When we think of investor fraud, many of us will automatically conger images of infamous stories such as Enron and WorldCom. While fraud can be very difficult to identify in foresight, if we adhere to a few fundamental rules, we can substantially reduce our susceptibility to the dangers of financial trickery and mismanagement of fiduciary duty.
Follow the Cash Flow
We have long been proponents of limiting investments to profitable companies. But when people hear the word profit, they automatically think of net earnings. The problem is that net earnings are an accounting figure
and can be subject to manipulation. Cash flow on the other hand, is less subject to misstatement. Often we will see companies that report a history of net profit on the income statement but routinely fail to generate cash flow on the cash flow statement. A significant and prolonged differential between accounting profit and cash flow is an indication of poor earnings quality. While this does not necessarily indicate outright fraud it should be viewed with skepticism.
Invest In What You Understand
The greatest investor of all time, Mr. Warren Buffett, routinely discusses his adherence to the “simple and understandable business” tenant as fundamental and to his investment strategy. He will not invest in any company that he does not fully understand. At times (notably during the dotcom bubble) he has been criticized for missing opportunities, but in the long run his focused discipline has made fools of his critics. More than just the business, it is also important to understand the financial statements. Highly complex financials with nebulous accounting items make it easier for unscrupulous managers to hide facts or inflate figures.
Don’t Overexposure Yourself to Speculative Regions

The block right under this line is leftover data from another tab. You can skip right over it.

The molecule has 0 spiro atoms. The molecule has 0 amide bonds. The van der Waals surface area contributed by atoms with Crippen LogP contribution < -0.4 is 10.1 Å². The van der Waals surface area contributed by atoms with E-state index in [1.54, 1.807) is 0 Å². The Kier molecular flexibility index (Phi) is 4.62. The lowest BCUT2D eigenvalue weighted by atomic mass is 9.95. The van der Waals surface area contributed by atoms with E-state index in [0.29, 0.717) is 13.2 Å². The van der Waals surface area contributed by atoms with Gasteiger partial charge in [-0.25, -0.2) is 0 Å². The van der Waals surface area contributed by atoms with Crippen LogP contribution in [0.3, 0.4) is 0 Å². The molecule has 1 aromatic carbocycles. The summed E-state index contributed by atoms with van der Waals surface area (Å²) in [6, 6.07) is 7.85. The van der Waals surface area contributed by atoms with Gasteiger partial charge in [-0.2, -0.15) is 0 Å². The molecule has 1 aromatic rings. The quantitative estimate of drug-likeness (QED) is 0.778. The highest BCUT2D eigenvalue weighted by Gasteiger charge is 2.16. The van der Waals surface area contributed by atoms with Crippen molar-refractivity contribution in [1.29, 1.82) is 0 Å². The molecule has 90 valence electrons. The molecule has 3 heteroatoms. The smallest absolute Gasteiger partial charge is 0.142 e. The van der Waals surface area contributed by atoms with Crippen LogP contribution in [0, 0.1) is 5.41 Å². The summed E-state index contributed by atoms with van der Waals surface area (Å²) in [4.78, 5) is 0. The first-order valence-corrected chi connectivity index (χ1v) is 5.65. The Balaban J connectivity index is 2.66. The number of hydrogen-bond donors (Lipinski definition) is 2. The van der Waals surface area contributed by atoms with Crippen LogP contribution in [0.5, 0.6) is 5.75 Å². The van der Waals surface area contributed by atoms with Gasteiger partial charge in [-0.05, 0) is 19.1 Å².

In the recent past, we have seen fraudulent activities and scandals uncovered in companies whose base of operations are in emerging markets – notably China. There are two issues at work here. One is that in emerging markets, the regulatory framework and oversight has not had as long to develop as it has in the developed world. Secondly, when a company’s operations are located entirely in emerging market, it makes it more difficult for our regulators to monitor them effectively. We are not trying to say that fraudulent activities are exclusive to emerging markets – they absolutely are not. But we do believe that structurally there is a greater chance that fraud can be developed and concealed at a larger magnitude and longer amount of time in the emerging world. For this reason, we strongly suggest that investors confine the majority of their activities to developed regions.
Read the Footnotes
Many investors, and even analysts, confine their analysis strictly to the financial statements (income statement, balance sheet, and cash flow statement) and ignore the financial footnotes. However, the financial footnotes, which are typically provided after the financial statements, provide a wide range of information and clues about the assumptions and policies used by management (e.g. revenue recognition, depreciation and amortization policy, treatment of derivatives, off balance sheet items, financial covenants, etc). Understanding the information beneath the headline numbers makes those numbers more meaningful and allows the investor to develop a better comparison amongst companies in the same industry. It is also a little known fact that if a management team is trying to hide a piece of information then they will probably put it in the middle or at the end of a long document. Remember… if these notes are impossible to understand then maybe you should question whether or not this is a company you want to invest in.
Diversify your Stock Holdings
For most typical investors, diversification may be the best defense against fraud. The fact of the matter is that fraud does exist in the world of investing and it can be extremely difficult to uncover. By spreading your capital amongst a group of quality companies that adhere to these principles you substantially reduce your susceptibility to both fraud and poor financial performance. This is not to say that we think investors should over diversify into dozens of companies. Such a strategy could make your portfolio unmanageable. But we do strongly suggest that you hold enough companies so that your overall success does not hinge on one or two individual stocks – no matter how good they may look.